Books — A Brief Tour of Human Consciousness

A Brief Tour of Human Consciousness

 

By Lisa Parsons

 

Brief Tour boggles, in a good way

Brain book will make your head spin

 

A Brief Tour of Human Consciousness, by V. S. Ramachandran, Pi Press, 2004, 192 pages.

You think you perceive things as they are, but you don’t. Take out some neurons here, cross-wire some neurons there, and your reality becomes entirely different — and you will swear that you are right and everyone else is wrong. You will know that you are right and we are wrong.

You will know, for instance — if you have damaged a particular part of your brain — that the woman standing over there looks exactly like your mother but must be an imposter. Except, she’s your mother. We know she is. And aside from this glitch, you’ll be perfectly fine. Vision, check; mental arithmetic, check; crosswords, driving, grocery shopping, check, check, check. You hear your mother’s voice, you’ll say, “that’s my mother.” You see her face, you’ll say, “looks like her, isn’t her.”

What does that mean?

How could your vision and thought processes work fine, your ability to identify objects work fine, and the only thing that’s wrong is you suddenly insist your mom’s a fake — but only visually?

Honestly, if this doesn’t make you want to be a neuroscientist when you grow up, there’s no hope for you.

V.S. Ramachandran, director of neuroscience research at the University of California in San Diego, has a theory about this phenomenon, which is called Capgras syndrome and extends to anyone emotionally close to the afflicted person. Ramachandran’s research indicates that Capgras syndrome results from damage to brain cells linking the fusiform gyrus, which handles visual recognition, to the amygdala, which gives us emotion. Ramachandran postulates that when we recognize the face (fusiform gyrus works fine) but experience no emotional response to that recognition (fusiform gyrus signals don’t reach amygdala), we “know” it’s not our mother (or brother or whatever).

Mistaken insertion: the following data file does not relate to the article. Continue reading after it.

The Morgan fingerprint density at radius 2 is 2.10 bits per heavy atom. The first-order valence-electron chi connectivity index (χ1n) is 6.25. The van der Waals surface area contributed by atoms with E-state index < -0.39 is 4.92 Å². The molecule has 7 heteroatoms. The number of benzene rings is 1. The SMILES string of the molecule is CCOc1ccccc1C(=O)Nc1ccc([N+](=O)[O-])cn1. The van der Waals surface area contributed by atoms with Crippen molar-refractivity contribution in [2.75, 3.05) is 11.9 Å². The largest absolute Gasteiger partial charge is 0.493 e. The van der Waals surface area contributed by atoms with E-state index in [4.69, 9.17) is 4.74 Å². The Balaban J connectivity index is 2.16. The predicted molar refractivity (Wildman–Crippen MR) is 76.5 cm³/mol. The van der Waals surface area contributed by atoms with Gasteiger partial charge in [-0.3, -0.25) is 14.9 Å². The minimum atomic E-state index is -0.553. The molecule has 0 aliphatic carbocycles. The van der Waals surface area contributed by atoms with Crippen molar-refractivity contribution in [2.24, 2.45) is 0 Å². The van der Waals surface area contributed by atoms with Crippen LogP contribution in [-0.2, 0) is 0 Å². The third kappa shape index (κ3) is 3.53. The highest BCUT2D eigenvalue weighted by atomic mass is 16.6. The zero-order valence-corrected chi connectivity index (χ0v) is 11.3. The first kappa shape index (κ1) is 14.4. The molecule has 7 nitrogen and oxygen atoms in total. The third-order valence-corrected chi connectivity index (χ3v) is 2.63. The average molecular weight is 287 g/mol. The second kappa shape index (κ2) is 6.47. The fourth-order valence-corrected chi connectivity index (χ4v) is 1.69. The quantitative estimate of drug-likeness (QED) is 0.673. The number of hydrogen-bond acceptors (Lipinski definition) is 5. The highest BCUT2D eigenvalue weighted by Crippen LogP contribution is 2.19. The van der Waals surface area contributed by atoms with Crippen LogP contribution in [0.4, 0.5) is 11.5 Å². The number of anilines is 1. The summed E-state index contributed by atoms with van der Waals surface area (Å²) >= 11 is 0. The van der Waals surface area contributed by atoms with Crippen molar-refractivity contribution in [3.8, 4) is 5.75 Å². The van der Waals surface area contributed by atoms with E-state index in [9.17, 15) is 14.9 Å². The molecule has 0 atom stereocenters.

Ramachandran describes other intriguing syndromes. Phantom limb is one you’ve probably heard of, but how about the syndrome known as neglect, in which a person ignores one hemisphere of his personal space? This happens when there’s damage to certain areas on the brain’s right side, often causing paralysis to the left side of the body, but it’s not the paralysis that leads to indifference; not only will the patient not use the left side of his body (he can’t) but he’ll totally neglect everything in the left half of space for him. He’ll eat food only from the right side of a plate. Asked to draw a flower, he’ll draw the right half of a flower. Surely if his right hand is capable of drawing half a flower, it could draw a whole flower. So why doesn’t he?

And then there’s blindsight (you can’t see, but you can accurately point to an object when you give it a try to humor the doctor), mirror agnosia (you can identify objects, but not when you see them in mirrors), synesthesia (a crossing of perceptual modes, so you perceive numbers as having color or flavors as having shape, etc.), depersonalization (you perceive that you’re not quite real) and derealization (you perceive that your surroundings are not quite real)—those last three not necessarily implying disease or damage but merely a heightened expression of normal phenomena.

In this slim, accessible volume, Ramachandran surveys all of these and more to highlight consciousness, free will and how our brains parse reality. He discusses art, which he promises to examine in a later book. (His popular earlier book, Phantoms in the Brain, was made into a television show.) While you read it, your brain will be busier than you can fathom.

- Lisa Parsons

 
2004 HippoPress LLC | Manchester, NH